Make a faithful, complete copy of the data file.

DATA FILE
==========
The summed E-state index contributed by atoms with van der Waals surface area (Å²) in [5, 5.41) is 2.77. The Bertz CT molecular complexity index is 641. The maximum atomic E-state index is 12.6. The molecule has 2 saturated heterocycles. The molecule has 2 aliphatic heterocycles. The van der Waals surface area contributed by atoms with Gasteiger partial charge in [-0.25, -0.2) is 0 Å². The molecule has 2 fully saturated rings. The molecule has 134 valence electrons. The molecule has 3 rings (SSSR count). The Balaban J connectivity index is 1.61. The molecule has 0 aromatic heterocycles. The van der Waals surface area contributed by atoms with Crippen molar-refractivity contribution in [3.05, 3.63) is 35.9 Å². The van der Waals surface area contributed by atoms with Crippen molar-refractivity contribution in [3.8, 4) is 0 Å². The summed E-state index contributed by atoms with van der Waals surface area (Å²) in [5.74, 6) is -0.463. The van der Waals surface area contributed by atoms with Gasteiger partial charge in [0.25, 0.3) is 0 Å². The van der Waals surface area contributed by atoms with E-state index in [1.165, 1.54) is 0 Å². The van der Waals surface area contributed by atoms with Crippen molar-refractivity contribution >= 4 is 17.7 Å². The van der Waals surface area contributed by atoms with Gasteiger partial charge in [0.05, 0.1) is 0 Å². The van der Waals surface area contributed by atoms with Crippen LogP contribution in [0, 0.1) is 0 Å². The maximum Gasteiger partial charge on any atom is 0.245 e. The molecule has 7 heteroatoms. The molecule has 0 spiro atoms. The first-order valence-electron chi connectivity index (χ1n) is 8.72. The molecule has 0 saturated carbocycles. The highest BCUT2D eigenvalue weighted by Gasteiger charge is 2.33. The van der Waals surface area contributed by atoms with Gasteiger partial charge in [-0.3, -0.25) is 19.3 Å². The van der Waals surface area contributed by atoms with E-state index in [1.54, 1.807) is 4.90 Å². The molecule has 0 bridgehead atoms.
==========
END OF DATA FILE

The summed E-state index contributed by atoms with van der Waals surface area (Å²) in [5, 5.41) is 2.77. The Bertz CT molecular complexity index is 641. The maximum atomic E-state index is 12.6. The molecule has 2 saturated heterocycles. The molecule has 2 aliphatic heterocycles. The van der Waals surface area contributed by atoms with Gasteiger partial charge in [-0.25, -0.2) is 0 Å². The molecule has 2 fully saturated rings. The molecule has 134 valence electrons. The molecule has 3 rings (SSSR count). The Balaban J connectivity index is 1.61. The molecule has 0 aromatic heterocycles. The van der Waals surface area contributed by atoms with Crippen molar-refractivity contribution in [3.05, 3.63) is 35.9 Å². The van der Waals surface area contributed by atoms with Crippen molar-refractivity contribution in [3.8, 4) is 0 Å². The summed E-state index contributed by atoms with van der Waals surface area (Å²) in [5.74, 6) is -0.463. The van der Waals surface area contributed by atoms with Gasteiger partial charge in [0.25, 0.3) is 0 Å². The van der Waals surface area contributed by atoms with E-state index in [1.165, 1.54) is 0 Å². The van der Waals surface area contributed by atoms with Crippen molar-refractivity contribution >= 4 is 17.7 Å². The van der Waals surface area contributed by atoms with Gasteiger partial charge in [0.05, 0.1) is 0 Å². The van der Waals surface area contributed by atoms with Crippen LogP contribution in [0, 0.1) is 0 Å². The maximum Gasteiger partial charge on any atom is 0.245 e. The molecule has 7 heteroatoms. The molecule has 0 spiro atoms. The first-order valence-electron chi connectivity index (χ1n) is 8.72. The molecule has 0 saturated carbocycles. The highest BCUT2D eigenvalue weighted by Gasteiger charge is 2.33. The van der Waals surface area contributed by atoms with Gasteiger partial charge in [-0.3, -0.25) is 19.3 Å². The van der Waals surface area contributed by atoms with E-state index in [1.54, 1.807) is 4.90 Å². The molecule has 0 bridgehead atoms.